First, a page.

August 26, 2020 · linux macos software

Ubuntu VM on macOS with libvirt + QEMU


I first learned about libvirt and QEMU three years ago when I wrote a guide on how to virtualize macOS on a Linux system. Today I will be showing the opposite, virtualizing Linux on macOS using the same tools. I was surprised that with so many software developers using MacBooks everyday, nobody has created a guide on how to use libvirt and QEMU with macOS.

Why is libvirt and QEMU better? First of all, it's free and open-source. Unlike Parallels Desktop and VMWare Fusion, you won't need to pay for expensive subscriptions or manage licenses. There does exist an open-source alternative (from Oracle!) called VirtualBox, which works pretty well. However, VirtualBox does not support macOS's Hypervisor.Framework, a virtualization API created to limit kernel modification. This means the installer will ask for admin access to install kernel extensions, a feature Apple is now phasing out for security reasons. QEMU on the other hand has had support for Hypervisor.Framework since 2018. Just say no to kexts!

Furthermore, like many developers, I like to run VMs headless, i.e. without a desktop GUI, so that I can SSH into them. Running VMs in the background seems like a simple feature, but it requires a lot of complex configuration for both VirtualBox and VMWare Fusion. And Parallels wants you buy the Pro Edition to gain access. Market segmentation at its finest... With libvirt, VMs start headless. Plus, when you shutdown macOS, it sends a shutdown signal to your VMs as well.

To be clear, this method doesn't support USB Passthrough, GPU Passthrough, or bridge networking. But if you just need to test, for example, node.js or nginx on a Linux VM, then this method is great.

Installing libvirt and QEMU

  1. First, install homebrew, which is a package manager for macOS.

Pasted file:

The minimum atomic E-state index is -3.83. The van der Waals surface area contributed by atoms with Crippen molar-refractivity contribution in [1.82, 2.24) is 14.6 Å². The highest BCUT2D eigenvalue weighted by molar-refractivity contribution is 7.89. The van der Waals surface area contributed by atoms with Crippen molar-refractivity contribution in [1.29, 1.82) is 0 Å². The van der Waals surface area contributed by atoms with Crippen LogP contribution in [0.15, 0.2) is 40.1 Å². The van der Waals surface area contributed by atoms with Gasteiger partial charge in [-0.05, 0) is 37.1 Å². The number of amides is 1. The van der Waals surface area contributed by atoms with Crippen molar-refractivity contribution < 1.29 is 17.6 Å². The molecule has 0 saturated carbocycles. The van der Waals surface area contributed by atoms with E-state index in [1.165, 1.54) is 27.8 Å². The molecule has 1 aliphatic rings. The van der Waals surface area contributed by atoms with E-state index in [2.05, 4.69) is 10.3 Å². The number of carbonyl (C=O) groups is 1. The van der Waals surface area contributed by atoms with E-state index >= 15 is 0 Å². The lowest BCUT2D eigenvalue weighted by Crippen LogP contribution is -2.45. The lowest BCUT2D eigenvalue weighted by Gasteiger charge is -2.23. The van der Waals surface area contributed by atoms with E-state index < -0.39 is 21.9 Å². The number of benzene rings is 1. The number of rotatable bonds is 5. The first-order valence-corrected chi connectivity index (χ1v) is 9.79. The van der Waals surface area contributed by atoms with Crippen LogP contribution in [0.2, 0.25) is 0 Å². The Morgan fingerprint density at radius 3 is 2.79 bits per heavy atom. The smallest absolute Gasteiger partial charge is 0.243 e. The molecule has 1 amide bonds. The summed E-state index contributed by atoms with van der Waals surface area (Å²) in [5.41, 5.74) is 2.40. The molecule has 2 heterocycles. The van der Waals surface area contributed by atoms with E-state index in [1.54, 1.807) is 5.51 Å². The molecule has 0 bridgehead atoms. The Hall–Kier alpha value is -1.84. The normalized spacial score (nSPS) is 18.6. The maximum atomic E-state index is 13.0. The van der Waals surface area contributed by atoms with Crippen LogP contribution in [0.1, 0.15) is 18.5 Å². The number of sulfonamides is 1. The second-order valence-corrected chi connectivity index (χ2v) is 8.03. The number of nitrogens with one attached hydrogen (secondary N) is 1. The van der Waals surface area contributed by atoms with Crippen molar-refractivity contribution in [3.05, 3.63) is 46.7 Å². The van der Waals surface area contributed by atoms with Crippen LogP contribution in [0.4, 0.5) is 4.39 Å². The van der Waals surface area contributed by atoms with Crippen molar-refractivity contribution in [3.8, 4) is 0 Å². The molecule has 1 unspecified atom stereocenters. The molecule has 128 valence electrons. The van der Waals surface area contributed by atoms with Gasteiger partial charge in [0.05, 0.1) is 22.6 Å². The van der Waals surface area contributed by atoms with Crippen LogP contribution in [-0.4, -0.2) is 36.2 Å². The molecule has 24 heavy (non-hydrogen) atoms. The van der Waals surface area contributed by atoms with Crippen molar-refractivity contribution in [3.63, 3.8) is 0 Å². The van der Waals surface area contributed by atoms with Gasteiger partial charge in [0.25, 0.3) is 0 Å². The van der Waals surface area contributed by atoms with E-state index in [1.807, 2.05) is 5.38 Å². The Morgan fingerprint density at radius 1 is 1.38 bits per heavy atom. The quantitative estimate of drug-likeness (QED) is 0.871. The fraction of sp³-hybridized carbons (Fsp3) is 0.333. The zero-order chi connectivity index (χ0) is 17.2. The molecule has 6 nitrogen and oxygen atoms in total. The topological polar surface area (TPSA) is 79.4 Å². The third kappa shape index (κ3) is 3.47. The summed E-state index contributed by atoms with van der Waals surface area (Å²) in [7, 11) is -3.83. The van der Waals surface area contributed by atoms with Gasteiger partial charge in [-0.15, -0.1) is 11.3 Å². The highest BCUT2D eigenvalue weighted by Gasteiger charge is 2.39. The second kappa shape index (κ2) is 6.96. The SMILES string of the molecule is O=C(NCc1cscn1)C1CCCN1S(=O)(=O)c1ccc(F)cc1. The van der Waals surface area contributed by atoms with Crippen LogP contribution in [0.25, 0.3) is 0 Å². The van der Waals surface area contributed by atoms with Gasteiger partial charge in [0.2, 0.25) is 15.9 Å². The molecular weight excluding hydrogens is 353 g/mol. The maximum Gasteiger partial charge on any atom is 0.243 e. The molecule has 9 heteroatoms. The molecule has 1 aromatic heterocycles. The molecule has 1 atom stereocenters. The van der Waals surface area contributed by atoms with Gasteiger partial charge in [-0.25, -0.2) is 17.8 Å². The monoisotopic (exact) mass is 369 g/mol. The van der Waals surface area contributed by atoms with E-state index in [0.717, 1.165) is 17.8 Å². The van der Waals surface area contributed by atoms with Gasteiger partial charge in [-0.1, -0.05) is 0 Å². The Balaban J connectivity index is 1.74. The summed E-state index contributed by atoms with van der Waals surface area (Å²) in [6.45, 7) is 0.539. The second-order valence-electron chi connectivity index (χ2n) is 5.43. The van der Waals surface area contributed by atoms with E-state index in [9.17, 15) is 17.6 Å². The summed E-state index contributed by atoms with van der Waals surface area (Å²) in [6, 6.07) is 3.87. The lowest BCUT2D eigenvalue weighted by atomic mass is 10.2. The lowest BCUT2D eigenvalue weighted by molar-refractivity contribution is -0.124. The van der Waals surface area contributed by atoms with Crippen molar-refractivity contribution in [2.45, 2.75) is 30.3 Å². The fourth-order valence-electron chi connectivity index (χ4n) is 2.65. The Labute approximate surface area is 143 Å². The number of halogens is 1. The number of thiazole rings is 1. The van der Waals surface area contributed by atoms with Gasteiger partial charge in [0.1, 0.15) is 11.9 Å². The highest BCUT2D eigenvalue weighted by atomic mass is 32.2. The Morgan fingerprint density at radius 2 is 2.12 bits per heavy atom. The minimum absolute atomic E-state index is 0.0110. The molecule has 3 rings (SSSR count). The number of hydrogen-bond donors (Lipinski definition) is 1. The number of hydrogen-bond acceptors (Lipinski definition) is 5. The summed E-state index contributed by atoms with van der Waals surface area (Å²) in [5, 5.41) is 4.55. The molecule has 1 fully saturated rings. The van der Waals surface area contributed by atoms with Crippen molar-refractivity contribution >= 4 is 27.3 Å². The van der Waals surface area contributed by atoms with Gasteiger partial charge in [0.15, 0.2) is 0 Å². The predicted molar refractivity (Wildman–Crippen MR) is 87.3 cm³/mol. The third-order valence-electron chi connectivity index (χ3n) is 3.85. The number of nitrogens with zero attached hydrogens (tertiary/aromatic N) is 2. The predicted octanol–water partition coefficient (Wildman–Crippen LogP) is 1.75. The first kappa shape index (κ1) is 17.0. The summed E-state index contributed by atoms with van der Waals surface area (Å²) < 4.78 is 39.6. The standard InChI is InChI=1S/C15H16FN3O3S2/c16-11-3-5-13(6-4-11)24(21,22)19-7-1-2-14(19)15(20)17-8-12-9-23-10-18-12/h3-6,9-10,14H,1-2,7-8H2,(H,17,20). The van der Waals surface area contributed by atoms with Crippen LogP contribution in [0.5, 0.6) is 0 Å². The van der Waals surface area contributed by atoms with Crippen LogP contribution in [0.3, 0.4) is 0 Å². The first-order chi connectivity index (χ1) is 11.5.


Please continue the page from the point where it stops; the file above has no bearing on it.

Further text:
2. Run brew install qemu gcc libvirt.
  3. Since macOS doesn't support QEMU security features, we need to disable them:
    echo 'security_driver = "none"' >> /usr/local/etc/libvirt/qemu.conf
    echo "dynamic_ownership = 0" >> /usr/local/etc/libvirt/qemu.conf
    echo "remember_owner = 0" >> /usr/local/etc/libvirt/qemu.conf
  4. Finally start the libvirt service, with brew services start libvirt. It will start after boot as well.

Installing Ubuntu Server 20.04

There are two ways to access the virtual display of the VM, either using a VNC client or the virt-viewer program. I recommend RealVNC Viewer. The VNC client is responsive and quick to install, but if you have multiple VMs you need to manually manage the different ports. With virt-viewer, you get a popup with all the VMs currently running, but it is laggy and takes an eternity to install. virt-viewer can be installed through homebrew. The rest of this guide uses VNC.

  1. Create a vms folder in your home directory, and generate a disk image. Change 50g to the size of your prefered disk:

    mkdir ~/vms && cd ~/vms
    qemu-img create -f qcow2 ubuntu.qcow2 50g
  2. Download the Ubuntu Server 20.04 Install Image and my libvirt XML template and place the .iso and .xml files in the same folder.

  3. Modify the following elements in the ubuntu.xml file to match your your VM preferences and file paths. Save, then run virsh define ubuntu.xml followed by virsh start ubuntu.

    <domain type='qemu' xmlns:qemu=''>
    <name>name of the VM</name>
    <memory unit='GB'>how much ram</memory>
    <vcpu>how many cpus</vcpu>
    <disk type='file' device='disk'>
    <source file='full path to your qcow2 file'/>
    <disk type='file' device='cdrom'>
    <source file='full path to your install iso'/>
  4. Start RealVNC Viewer and connect to localhost. Click the Ctrl+Alt+Del button to reboot the machine, and quickly press Esc to get into the boot menu. Press the number that matches the Ubuntu Server image.

  5. Install Ubuntu Server normally, making sure to enable the SSH server. Once it restarts you can connect to the VM from your terminal by running ssh -p 2222 user@localhost.

  6. To send a shutdown signal to your VM, run virsh shutdown ubuntu. To force shutdown, run virsh destroy ubuntu.

  7. To forward a port, e.g. port 443 from the VM to port 8443 locally, run the following: ssh -p 2222 -L8443:localhost:443 user@localhost

Multiple VMs

If you want to create multiple VMs, create an XML file for each machine with a unique UUID, VM name, and VNC port. Also, change the hostfwd argument so that each VM exposes a different port for SSH, e.g. 2223 instead of 2222. After you have defined them all, you can get a list of the VMs that are currently running with virsh list.


Note: More discussion on Hacker News